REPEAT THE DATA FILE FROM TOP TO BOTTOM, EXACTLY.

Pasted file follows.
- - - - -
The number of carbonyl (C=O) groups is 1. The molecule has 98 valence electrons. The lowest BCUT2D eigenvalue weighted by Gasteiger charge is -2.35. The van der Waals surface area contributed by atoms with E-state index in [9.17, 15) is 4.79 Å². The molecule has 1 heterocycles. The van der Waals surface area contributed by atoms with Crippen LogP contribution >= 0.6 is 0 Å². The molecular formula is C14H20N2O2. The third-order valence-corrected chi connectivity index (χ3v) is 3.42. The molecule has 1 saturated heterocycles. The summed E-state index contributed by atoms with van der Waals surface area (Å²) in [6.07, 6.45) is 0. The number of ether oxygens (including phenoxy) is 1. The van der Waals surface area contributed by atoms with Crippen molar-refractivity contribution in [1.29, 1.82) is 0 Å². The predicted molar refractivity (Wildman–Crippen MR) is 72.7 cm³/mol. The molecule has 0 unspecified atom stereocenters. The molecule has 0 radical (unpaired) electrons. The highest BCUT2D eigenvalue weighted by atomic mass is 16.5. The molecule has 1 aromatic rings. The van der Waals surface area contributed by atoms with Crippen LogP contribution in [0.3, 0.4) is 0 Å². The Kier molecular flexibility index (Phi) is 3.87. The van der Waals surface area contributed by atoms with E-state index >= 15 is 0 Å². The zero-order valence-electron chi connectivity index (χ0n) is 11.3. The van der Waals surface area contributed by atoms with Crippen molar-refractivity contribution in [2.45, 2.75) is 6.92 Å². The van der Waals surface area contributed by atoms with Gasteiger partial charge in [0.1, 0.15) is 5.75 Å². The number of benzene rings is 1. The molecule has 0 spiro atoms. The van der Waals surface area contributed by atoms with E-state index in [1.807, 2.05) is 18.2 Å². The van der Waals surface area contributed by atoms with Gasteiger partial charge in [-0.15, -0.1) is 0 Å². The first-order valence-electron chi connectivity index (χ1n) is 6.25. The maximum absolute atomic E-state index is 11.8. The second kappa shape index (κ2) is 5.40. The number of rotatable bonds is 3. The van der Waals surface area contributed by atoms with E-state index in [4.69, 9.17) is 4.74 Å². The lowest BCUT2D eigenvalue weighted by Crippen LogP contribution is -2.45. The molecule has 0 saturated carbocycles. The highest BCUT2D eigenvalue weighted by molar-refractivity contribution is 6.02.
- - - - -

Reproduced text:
The number of carbonyl (C=O) groups is 1. The molecule has 98 valence electrons. The lowest BCUT2D eigenvalue weighted by Gasteiger charge is -2.35. The van der Waals surface area contributed by atoms with E-state index in [9.17, 15) is 4.79 Å². The molecule has 1 heterocycles. The van der Waals surface area contributed by atoms with Crippen LogP contribution >= 0.6 is 0 Å². The molecular formula is C14H20N2O2. The third-order valence-corrected chi connectivity index (χ3v) is 3.42. The molecule has 1 saturated heterocycles. The summed E-state index contributed by atoms with van der Waals surface area (Å²) in [6.07, 6.45) is 0. The number of ether oxygens (including phenoxy) is 1. The van der Waals surface area contributed by atoms with Crippen molar-refractivity contribution in [1.29, 1.82) is 0 Å². The predicted molar refractivity (Wildman–Crippen MR) is 72.7 cm³/mol. The molecule has 0 unspecified atom stereocenters. The molecule has 0 radical (unpaired) electrons. The highest BCUT2D eigenvalue weighted by atomic mass is 16.5. The molecule has 1 aromatic rings. The van der Waals surface area contributed by atoms with Crippen LogP contribution in [0.3, 0.4) is 0 Å². The Kier molecular flexibility index (Phi) is 3.87. The van der Waals surface area contributed by atoms with E-state index >= 15 is 0 Å². The zero-order valence-electron chi connectivity index (χ0n) is 11.3. The van der Waals surface area contributed by atoms with Crippen molar-refractivity contribution in [2.45, 2.75) is 6.92 Å². The van der Waals surface area contributed by atoms with Gasteiger partial charge in [0.1, 0.15) is 5.75 Å². The number of benzene rings is 1. The molecule has 0 spiro atoms. The van der Waals surface area contributed by atoms with E-state index in [1.807, 2.05) is 18.2 Å². The van der Waals surface area contributed by atoms with Gasteiger partial charge in [-0.15, -0.1) is 0 Å². The first-order valence-electron chi connectivity index (χ1n) is 6.25. The maximum absolute atomic E-state index is 11.8. The second kappa shape index (κ2) is 5.40. The number of rotatable bonds is 3. The van der Waals surface area contributed by atoms with E-state index in [4.69, 9.17) is 4.74 Å². The lowest BCUT2D eigenvalue weighted by Crippen LogP contribution is -2.45. The molecule has 0 saturated carbocycles. The highest BCUT2D eigenvalue weighted by molar-refractivity contribution is 6.02.